than us?

  To frame their answers, Team Bush drew heavily on conservative
counter-terrorists and colonial counter-insurgents, most of whom had honed
their way of thinking years before 9/11 became even a gleam in Osama's eye.
Their worldview perfectly matched Mr. Bush's gut instincts - and extensive
view of the world:
    €      Deal with terrorists primarily as a military threat, or at most a
matter for the police and secret services.

    €     Don't take their political grievances seriously or change your own
policies and practices. If you do, the terrorists will see it as a sign of
weakness, a political victory, and a vindication of their terrorist methods.

    €     As for their potential supporters, and our winning their hearts
and minds, leave that to the psychological warriors, communications
specialists, and assorted shmear artists in what Washington calls public
diplomacy. ("We're here to liberate you," reads the psy-war leaflet. And
that's why we're bombing you and your brothers.)

  To these simplistic precepts, Mr. Bush added a touch of genius. He further
branded the terrorists as pure evil, the spawn of Satan, which made them
anathema to most God-fearing Americans. Sound familiar? Have no truck with
the devil, neither in the guise of Godless Communists, nor as Islamic

  Faith-based anti-terrorism, as Bush and his people package it, is now
bidding to replace anti-Communism as America's all-consuming political
ideology. Focusing fear, it blinkers what terrified Americans see - and what
they do not see - when they look at Iraq and Afghanistan, Israel and Iran,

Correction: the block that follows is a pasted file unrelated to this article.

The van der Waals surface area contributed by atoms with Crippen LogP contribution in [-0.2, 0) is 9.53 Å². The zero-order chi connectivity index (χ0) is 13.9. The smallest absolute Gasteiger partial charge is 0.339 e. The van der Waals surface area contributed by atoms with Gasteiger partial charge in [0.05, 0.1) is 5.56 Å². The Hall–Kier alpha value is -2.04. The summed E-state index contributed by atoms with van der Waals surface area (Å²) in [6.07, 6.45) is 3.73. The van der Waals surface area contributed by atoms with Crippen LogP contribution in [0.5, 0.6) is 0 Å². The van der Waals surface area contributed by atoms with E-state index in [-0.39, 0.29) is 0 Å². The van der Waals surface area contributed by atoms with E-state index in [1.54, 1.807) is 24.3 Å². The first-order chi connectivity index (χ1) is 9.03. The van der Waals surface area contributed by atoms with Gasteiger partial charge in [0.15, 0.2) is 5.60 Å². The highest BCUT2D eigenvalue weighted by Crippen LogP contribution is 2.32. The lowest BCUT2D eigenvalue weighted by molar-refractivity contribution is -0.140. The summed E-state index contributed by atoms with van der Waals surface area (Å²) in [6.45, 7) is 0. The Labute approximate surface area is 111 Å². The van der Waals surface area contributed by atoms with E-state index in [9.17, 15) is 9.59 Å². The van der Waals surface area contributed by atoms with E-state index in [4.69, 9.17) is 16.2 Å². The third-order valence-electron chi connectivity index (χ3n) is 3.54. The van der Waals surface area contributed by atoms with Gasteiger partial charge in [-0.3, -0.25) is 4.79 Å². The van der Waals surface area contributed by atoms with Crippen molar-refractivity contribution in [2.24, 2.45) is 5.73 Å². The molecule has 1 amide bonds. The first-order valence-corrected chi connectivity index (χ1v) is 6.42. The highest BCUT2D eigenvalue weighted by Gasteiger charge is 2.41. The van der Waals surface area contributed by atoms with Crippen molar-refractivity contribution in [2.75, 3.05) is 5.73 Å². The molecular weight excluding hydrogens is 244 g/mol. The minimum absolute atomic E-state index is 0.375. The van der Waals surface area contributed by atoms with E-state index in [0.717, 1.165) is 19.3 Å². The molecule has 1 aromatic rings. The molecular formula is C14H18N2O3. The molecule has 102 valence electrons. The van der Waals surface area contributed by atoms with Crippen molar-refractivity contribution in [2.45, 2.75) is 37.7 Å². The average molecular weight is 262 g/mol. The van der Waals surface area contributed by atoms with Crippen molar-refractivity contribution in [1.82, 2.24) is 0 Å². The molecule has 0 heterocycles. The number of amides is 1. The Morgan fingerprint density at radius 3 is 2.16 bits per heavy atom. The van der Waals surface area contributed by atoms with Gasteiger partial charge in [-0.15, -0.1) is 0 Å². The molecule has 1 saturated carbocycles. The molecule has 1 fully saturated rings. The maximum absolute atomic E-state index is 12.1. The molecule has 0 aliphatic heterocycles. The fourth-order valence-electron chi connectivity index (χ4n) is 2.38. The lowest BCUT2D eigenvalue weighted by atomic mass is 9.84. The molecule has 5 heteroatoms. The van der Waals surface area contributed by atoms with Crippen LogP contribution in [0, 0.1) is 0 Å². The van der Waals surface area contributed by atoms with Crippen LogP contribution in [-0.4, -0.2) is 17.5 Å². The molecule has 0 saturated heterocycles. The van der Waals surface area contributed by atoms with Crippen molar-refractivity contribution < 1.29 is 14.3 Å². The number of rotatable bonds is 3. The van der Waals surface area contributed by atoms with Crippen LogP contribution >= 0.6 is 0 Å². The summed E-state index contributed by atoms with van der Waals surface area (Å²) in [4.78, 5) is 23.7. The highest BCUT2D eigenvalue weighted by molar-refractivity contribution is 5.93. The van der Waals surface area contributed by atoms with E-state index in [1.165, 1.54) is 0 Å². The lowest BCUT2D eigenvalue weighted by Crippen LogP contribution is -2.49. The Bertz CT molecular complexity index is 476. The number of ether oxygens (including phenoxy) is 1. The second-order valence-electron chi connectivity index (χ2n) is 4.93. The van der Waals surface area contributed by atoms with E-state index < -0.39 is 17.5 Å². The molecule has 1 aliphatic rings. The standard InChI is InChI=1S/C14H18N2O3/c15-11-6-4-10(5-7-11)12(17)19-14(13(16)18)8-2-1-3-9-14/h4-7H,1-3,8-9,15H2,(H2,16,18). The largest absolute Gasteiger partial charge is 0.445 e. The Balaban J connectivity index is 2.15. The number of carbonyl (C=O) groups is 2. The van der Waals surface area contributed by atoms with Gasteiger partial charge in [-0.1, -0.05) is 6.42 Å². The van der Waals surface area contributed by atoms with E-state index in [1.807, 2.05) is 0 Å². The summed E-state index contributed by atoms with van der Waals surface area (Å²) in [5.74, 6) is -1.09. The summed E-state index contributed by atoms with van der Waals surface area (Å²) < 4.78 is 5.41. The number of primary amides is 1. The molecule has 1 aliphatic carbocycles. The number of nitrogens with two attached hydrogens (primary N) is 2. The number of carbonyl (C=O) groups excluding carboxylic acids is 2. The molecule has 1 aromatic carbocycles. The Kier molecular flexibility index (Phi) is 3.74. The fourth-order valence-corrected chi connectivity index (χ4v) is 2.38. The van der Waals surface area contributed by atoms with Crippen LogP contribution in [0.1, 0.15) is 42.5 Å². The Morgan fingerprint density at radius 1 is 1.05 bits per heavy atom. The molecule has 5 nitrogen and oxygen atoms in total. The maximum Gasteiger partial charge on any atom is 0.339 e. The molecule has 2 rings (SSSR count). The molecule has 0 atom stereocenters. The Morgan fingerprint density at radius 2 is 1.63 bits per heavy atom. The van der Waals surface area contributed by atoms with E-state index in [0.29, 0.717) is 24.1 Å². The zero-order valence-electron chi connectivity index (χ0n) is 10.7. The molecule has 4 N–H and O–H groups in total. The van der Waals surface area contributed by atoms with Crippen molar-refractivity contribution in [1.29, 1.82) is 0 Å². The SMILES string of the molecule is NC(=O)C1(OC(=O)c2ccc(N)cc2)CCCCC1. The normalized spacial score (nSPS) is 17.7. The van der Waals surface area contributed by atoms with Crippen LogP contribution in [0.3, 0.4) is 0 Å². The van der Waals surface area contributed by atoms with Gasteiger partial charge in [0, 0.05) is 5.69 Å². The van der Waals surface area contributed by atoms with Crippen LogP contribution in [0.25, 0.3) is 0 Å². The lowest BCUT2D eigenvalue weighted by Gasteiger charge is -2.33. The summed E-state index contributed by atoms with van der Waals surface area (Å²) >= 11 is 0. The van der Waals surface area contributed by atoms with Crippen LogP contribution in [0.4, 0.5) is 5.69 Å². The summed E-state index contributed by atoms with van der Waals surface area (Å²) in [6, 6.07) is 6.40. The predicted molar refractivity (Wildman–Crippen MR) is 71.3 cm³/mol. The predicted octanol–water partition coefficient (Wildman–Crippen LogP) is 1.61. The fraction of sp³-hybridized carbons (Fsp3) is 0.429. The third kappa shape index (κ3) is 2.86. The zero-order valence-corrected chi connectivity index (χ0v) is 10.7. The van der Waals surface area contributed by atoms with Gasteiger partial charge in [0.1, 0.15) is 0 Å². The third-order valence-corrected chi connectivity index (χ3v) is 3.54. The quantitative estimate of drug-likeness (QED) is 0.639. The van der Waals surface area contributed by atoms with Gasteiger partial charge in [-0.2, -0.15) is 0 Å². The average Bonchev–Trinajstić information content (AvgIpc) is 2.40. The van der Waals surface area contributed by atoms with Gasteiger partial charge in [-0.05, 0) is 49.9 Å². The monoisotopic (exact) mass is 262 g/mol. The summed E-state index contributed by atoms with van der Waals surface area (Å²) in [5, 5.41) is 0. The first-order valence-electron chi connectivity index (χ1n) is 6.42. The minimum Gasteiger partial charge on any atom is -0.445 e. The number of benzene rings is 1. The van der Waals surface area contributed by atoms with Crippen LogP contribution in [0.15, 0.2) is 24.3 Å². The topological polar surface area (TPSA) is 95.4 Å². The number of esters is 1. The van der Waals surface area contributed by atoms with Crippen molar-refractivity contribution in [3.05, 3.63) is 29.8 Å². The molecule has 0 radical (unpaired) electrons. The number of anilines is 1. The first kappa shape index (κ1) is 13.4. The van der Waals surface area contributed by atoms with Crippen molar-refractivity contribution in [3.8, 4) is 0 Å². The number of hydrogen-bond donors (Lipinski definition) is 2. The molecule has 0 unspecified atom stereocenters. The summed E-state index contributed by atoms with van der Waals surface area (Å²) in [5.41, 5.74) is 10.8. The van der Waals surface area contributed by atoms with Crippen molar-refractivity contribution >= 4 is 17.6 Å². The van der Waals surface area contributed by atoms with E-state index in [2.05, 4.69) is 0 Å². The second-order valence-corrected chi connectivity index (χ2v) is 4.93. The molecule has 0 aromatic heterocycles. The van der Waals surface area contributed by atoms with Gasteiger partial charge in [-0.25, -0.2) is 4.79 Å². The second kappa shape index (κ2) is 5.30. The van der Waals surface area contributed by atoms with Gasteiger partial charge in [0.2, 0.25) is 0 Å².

Abu Ghraib and Guantanamo, or at the threadbare Mr. Bush.

  Caught up in a holy war against the ultimate evil, the pro-Bushies see no
means too vile to defeat their foe, from torture and sexual humiliation to
bombing where people live.

   Forbidden the weakness of human empathy, the pro-Bushies never understand
that many Iraqis are doing just what we would do if a foreign power occupied
the United States - fighting for their country's independence.

  Embedded in a military mindset, the pro-Bushies never realize how their
winning battles recruit far more terrorists than they kill, while polarizing
a huge portion of the world's Muslims against the United States.

  Blinded to political realities, the pro-Bushies honestly believe their
fearless leader when he tells them that our enemies hate us for who we are
rather than for what we do, whether in supporting Saddam in the 1980s,
forsaking the Iraqi Shiites after the first Gulf War, backing Sharon against
the Palestinians, or propping up the oil-rich Saudi princes.

  Anti-terrorist ideology such as this only helps the bin Ladens and
Zarqawis. It also helps Mr. Bush. Without it, clear-eyed voters -
Republicans as well as Democrats - would run him out of office on a rail and
trash his scary, know-nothing approach to radical Islamic terror.

   Next time, Part II: The Israeli Example